Of Blackboards and Rituals


My dear friend Leah, with whom I walked the halls of literature studies at Chatham, shares a lovely piece about finding rituals in unlikely places. This is the first in a weekly series; if you’d like to contribute, please let me know. Say hello to Leah. 

I had a difficult first year as a teacher.  I was drowning in paperwork, I had over-obligated myself with the supervision of extracurricular activities, and I felt like a failure.  Needless to say, I cried almost every week.  Halfway into the school year, I decided to stay in my classroom until it was time to go home and make dinner; I was single, so I had no family to rush home to care for, and I thought that perhaps a change of environment and routine would help me to be more organized.  During this second half of the year I discovered my ritual that kept me sane for the rest of my three-year tenure at that school.

In the late afternoon, the janitor came into my classroom, noiselessly.  He emptied the trash, dust mopped the floor, straightened the desk rows, and wiped down the black boards with a wet cloth.  He did all of these actions without speaking to me, probably because he did not want to disturb my grading, and left as quietly as he had come in.  He did not do anything miraculous, but for the rest of that year, and the two years after that, I had to stay in my classroom until the janitor had cleaned my room.  It was a calming event that I could not miss, and I was upset when I had to because of a faculty meeting or some other interruption.

There are obvious reasons why the janitor’s actions would restore peace to my hellish teacher’s life.  His cleaning and straightening of my room scream symbolism!  He cleared away the mistakes of the day and restored order.  The symbolic actions, however, were not the reason for my waiting for the janitor to do his job.  I waited something much better, something that tapped into a primal sense of my being.  Let me explain.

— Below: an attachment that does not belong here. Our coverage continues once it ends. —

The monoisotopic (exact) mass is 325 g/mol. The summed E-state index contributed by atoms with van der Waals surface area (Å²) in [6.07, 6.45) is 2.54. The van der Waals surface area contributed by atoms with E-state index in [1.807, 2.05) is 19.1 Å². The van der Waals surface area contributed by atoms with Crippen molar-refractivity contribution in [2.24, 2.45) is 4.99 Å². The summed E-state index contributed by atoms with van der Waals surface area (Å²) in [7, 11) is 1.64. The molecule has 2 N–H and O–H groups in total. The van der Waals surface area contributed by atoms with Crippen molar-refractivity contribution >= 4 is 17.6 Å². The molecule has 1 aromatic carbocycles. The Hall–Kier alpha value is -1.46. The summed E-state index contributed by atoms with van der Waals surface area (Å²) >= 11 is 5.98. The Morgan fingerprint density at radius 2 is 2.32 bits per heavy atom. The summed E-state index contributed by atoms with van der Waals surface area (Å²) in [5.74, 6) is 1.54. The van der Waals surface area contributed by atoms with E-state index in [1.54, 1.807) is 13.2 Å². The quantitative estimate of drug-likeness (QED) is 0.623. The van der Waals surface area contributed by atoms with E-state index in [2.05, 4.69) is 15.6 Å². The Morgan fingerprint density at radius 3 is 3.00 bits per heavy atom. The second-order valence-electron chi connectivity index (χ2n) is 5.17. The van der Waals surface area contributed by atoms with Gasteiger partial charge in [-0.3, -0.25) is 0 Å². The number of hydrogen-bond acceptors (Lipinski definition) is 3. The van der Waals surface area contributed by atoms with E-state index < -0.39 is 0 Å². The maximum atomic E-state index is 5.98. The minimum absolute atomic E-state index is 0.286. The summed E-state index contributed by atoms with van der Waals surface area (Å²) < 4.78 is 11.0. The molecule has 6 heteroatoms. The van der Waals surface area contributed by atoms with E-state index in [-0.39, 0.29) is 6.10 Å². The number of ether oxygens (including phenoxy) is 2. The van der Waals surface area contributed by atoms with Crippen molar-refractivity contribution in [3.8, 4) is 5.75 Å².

When the janitor would begin his routine, I would hear the whisper-swish-rattle of the dust mop, the gentle scraping drone of the desks as he scooted them into place, the crackle of the plastic trash bag and the soft clank of the trash can as he set it down, and the rasp of the wet cloth as he made long, swooping, glistening passes on the chalk board.  The acrid dusty smell of wet chalk dust and little drafts of air caused by his silent movement accompanied these soothing sounds.  This gentle affront to my senses immediately evoked a shivery, pleasurable, drowsy-limbed feeling in me.  It is the same feeling I get when I climb into a hot car after going swimming or when I have my hair washed at the salon.   In those moments, I feel serene, relaxed, and comforted.  The janitor’s actions evoked these feelings in me, and I had to have them.  They became essential to my day.

I reflected on this bizarre yet mundane ritual in my early teaching life and I thought at first that maybe it was situational — prompted by the stressful time that I was having — but I have since experienced and sought similar rituals.  When I was an assistant principal, I had to sit in the faculty lunch room until the last teacher left.  She was an older, somewhat eccentric woman who flitted about like a bird.  She insisted on pushing in the chairs and wiping down the tables before she went back to her classroom.  She did not perform the task quietly as the janitor had; her bangle bracelets clacked together as she quickly wiped the tables, this sound accompanied by her chattering about some student or family member.  Yet, I found her actions equally soothing and I sought them out.  They were a ritual in my day.

Not all of my rituals revolve around cleaning.  When I attend Mass and we celebrate a sacrament or a Holy Day where something out of normal pattern occurs – incense burns, a seldom-used symbolic object or vessel appears – I experience similar feelings of serenity, relaxation, and comfort.  Some actions that I perform create these feelings.  Putting on my makeup is a ritual for me.  My actions, the scent of mascara or lipstick, the sound of the slow breaths I take, all invoke a sense of calm.

I think that the key to my rituals, and to rituals for many people, lies in the sensory experiences that call us to dwell in the present moment.  A smell or sound or touch occurs and causes us to pause, to settle into ourselves and just be content with being.  What a wonderful gift we have been given in our ability to tap into tranquility in the midst of chaos.  Enjoy, and be at peace.

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